This past Thanksgiving, there was a lot of talk about convergence. Seems that once every eleventy-billion years the stars align for something so rare no one on the planet today will ever see it again. In fact, if not for @Bubbawheat, I wouldn't have experienced it at all.

While Hanukkah and Thanksgiving overlapping may have thrilled some of you, I was more concerned with the Nine Realms lining up in the shockingly awesome sequel, Thor: The Dark World. 

Somewhat half-heartedly, I headed to the theater last Wednesday night (alone, tear) to see something. The second Thor was the only option when I got there, other than Catching Fire. Earlier I had taken to Twitter, soliciting which of the two blockbuster sequels was more worth my time. Thor had managed a narrow 2 -1 victory, so that's where I headed.  Yeah, my Twitter clout is pretty impressive, huh?

Actually impressive, for me, was just about every single aspect of The Dark World. Maybe I was just happy to be there (and I'm coming off a record string of dogshit flicks), but I found the second Thor to be one of the best Marvel flicks yet, trailing only The Avengers [review] and possibly the first Iron Man. It really is that good.

Tuesday, December 3, 2013

Let me warn you - this won't be easy.

We needed help. We've got two small kids, and we'd reached a point that something drastic needed to happen. If not, they'd be home alone, eating Cheerios off the floor and essentially raising themselves. So, in addition to me quitting my job, my wife and I summoned a supernatural being from a mystical place, and invited her to our home in Pennsylvania. In other words, my mom moved here from Hawai'i to watch the kids.

Depending on who you ask, my mom isn't scary. The film Mama, from writer/director Andres Muschietti, isn't either. But it was supposed to be. Instead it's yet another shitty PG-13 horror movie, churned out to the delight of twelve-year olds, who likely confuse mysterious with hard-to-see, and terror with just plain terrible.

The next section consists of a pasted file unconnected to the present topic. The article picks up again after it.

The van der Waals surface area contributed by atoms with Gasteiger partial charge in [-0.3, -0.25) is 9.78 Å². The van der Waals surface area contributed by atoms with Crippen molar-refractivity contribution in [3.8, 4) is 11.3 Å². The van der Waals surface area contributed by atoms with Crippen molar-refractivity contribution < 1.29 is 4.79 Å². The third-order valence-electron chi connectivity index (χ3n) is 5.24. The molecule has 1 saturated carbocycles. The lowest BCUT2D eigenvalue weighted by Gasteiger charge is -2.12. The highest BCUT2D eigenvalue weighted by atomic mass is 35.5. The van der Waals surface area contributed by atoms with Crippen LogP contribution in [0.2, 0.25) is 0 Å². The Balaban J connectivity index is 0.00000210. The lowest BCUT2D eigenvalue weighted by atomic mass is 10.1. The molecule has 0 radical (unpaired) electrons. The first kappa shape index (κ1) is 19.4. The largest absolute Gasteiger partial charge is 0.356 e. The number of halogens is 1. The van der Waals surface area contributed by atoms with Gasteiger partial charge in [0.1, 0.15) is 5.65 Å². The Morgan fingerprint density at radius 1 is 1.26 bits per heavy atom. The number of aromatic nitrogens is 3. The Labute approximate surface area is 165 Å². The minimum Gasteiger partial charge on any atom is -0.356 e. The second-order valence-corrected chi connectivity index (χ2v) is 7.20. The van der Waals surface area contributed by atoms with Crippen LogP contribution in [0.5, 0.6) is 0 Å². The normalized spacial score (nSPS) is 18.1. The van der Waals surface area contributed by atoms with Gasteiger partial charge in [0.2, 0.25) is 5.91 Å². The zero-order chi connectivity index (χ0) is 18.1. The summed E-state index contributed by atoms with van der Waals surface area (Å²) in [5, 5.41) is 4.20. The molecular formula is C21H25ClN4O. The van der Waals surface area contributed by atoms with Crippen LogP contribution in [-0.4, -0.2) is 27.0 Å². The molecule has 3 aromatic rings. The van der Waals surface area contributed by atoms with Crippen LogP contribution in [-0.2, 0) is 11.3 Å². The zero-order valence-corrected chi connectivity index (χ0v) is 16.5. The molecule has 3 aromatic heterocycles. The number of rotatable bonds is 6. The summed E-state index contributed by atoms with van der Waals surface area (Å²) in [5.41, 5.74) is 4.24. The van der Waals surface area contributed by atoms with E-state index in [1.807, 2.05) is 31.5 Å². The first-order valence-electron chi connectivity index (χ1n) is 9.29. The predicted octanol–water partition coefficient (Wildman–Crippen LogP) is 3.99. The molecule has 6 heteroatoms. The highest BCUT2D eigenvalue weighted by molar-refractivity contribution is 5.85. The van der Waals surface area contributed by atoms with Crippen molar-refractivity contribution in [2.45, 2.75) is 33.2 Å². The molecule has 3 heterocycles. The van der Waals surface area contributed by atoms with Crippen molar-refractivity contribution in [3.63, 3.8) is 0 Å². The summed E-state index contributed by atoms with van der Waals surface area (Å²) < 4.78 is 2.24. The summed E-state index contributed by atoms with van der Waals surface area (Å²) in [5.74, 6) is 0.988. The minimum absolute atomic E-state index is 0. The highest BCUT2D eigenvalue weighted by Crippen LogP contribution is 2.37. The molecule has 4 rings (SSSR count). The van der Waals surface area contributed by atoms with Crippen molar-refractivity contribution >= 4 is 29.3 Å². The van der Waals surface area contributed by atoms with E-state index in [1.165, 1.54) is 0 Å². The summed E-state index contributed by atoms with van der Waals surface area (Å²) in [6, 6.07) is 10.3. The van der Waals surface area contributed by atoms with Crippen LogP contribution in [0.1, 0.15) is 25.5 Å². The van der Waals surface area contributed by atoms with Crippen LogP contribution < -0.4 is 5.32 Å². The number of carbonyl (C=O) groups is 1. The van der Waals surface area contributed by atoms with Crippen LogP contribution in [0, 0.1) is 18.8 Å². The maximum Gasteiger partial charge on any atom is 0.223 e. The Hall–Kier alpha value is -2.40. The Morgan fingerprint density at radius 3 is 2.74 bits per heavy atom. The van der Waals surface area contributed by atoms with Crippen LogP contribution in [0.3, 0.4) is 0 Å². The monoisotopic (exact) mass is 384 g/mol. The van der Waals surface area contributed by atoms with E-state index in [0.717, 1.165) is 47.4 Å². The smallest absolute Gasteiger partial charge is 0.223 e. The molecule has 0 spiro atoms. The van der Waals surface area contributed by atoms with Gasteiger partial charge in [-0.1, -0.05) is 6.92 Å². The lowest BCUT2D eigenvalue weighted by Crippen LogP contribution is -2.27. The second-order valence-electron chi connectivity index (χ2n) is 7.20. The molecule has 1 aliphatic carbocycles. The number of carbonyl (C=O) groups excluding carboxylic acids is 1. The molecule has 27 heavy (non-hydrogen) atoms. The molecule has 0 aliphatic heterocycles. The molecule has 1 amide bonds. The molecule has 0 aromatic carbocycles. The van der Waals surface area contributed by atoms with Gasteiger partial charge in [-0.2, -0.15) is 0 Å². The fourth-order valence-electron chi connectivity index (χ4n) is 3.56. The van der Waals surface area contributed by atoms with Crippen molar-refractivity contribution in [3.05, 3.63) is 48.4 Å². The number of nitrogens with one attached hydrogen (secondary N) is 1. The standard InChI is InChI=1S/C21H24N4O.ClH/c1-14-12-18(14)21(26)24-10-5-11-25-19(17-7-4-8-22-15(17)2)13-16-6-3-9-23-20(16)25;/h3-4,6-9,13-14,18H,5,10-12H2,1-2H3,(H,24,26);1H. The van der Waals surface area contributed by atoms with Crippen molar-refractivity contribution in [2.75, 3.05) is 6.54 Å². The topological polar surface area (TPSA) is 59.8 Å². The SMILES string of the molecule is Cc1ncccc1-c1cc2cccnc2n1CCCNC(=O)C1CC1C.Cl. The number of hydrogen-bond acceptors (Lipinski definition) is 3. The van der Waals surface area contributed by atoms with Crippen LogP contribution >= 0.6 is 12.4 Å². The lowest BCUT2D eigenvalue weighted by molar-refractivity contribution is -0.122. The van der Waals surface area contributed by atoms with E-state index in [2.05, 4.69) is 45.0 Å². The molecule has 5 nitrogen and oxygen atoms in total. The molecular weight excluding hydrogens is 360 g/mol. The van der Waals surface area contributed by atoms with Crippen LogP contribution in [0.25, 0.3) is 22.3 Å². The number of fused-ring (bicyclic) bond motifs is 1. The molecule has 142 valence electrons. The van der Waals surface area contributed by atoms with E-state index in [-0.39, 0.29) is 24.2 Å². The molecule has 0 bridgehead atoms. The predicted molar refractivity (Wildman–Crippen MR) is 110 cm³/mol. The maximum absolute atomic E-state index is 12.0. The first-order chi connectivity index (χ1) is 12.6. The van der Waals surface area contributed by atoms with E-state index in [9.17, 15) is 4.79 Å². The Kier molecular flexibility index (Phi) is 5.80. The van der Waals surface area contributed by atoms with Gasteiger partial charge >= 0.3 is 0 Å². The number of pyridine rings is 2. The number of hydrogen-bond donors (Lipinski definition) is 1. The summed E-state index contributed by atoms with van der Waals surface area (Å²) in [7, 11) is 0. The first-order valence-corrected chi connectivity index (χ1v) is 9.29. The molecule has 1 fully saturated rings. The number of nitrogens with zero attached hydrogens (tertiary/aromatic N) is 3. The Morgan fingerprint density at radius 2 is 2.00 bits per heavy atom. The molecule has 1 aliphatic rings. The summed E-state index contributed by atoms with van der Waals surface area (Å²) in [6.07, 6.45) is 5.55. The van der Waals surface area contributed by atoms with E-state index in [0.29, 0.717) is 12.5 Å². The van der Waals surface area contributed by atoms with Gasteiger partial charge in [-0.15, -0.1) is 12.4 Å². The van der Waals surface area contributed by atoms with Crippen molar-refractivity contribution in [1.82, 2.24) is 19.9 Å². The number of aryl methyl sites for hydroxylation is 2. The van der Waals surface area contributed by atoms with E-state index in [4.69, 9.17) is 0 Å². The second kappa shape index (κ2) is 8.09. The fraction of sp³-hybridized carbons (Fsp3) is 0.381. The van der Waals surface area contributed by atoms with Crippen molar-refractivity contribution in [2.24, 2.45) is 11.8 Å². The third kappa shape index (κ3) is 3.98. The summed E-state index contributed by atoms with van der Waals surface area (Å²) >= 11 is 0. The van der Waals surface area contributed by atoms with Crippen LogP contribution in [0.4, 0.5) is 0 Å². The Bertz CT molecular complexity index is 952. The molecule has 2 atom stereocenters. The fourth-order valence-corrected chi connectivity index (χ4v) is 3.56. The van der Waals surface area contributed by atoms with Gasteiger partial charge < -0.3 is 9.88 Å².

Let's be fair, even though it fails miserably, Mama had a chance. The idea of (sort of) re-domesticating two kids left to raise themselves had promise. That alone is kind of creepy, I'll admit. Layer in the fact that for those five years some angry (yet loving?) ghost bitch was watching over them and is presumably going to be real pissed when they're gone makes for an interesting premise. If only it had stopped there. If only.

Holy shit, this movie is dumb. Almost to the point where I was offended. And I'm an idiot. But, at the very least, I understand logic and reason, and this movie is completely void of both. Okay, fine, the main character is a ghost, so I should probably let some shit go, but still. I've never been left so dumbstruck by the end of a movie. Never.

But let's back it up, shall we? After a pretty shitty day (three murders with a smidge of kidnapping), some guy crashes his car down the side of a snowy mountain with his two daughters in the backseat. And even though I can use Google Earth to see into the backyard of my childhood home from space, an entire car simply can't be found at ground level. Anyway, the two girls end up in a, get this, spooooky cabin! with dear old Dad. Dad's had enough and despite miraculously surviving the car accident, decides it's time to shoot everybody. And before things take an ugly turn, Mama shows up, kickin' ass and rolling cherries. Okay, this is kind of dumb, but whatever. I'm still in.